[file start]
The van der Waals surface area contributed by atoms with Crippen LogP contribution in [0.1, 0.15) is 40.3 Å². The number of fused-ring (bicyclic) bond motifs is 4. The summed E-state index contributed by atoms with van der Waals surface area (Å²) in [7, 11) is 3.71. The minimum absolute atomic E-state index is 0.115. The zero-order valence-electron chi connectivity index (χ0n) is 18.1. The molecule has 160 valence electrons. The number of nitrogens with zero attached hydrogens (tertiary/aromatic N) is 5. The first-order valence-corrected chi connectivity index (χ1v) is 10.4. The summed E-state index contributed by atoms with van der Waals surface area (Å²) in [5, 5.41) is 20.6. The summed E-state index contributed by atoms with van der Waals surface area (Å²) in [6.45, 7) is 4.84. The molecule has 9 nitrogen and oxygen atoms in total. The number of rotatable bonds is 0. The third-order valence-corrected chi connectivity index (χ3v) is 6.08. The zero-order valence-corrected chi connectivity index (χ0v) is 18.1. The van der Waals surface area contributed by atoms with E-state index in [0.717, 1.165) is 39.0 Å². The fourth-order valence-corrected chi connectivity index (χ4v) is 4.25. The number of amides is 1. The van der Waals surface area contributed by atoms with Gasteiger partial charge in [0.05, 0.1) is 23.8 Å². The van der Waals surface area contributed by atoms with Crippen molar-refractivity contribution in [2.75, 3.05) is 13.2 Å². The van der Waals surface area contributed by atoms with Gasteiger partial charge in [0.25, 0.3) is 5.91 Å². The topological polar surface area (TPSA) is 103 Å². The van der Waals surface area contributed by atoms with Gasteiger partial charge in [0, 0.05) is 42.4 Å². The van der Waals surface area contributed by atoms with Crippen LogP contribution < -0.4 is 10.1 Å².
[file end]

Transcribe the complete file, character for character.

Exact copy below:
The van der Waals surface area contributed by atoms with Crippen LogP contribution in [0.1, 0.15) is 40.3 Å². The number of fused-ring (bicyclic) bond motifs is 4. The summed E-state index contributed by atoms with van der Waals surface area (Å²) in [7, 11) is 3.71. The minimum absolute atomic E-state index is 0.115. The zero-order valence-electron chi connectivity index (χ0n) is 18.1. The molecule has 160 valence electrons. The number of nitrogens with zero attached hydrogens (tertiary/aromatic N) is 5. The first-order valence-corrected chi connectivity index (χ1v) is 10.4. The summed E-state index contributed by atoms with van der Waals surface area (Å²) in [5, 5.41) is 20.6. The summed E-state index contributed by atoms with van der Waals surface area (Å²) in [6.45, 7) is 4.84. The molecule has 9 nitrogen and oxygen atoms in total. The number of rotatable bonds is 0. The third-order valence-corrected chi connectivity index (χ3v) is 6.08. The zero-order valence-corrected chi connectivity index (χ0v) is 18.1. The van der Waals surface area contributed by atoms with E-state index in [0.717, 1.165) is 39.0 Å². The fourth-order valence-corrected chi connectivity index (χ4v) is 4.25. The number of amides is 1. The van der Waals surface area contributed by atoms with Gasteiger partial charge in [0.05, 0.1) is 23.8 Å². The van der Waals surface area contributed by atoms with Crippen molar-refractivity contribution in [2.75, 3.05) is 13.2 Å². The van der Waals surface area contributed by atoms with Gasteiger partial charge in [0.25, 0.3) is 5.91 Å². The topological polar surface area (TPSA) is 103 Å². The van der Waals surface area contributed by atoms with Gasteiger partial charge in [0, 0.05) is 42.4 Å². The van der Waals surface area contributed by atoms with Crippen LogP contribution < -0.4 is 10.1 Å².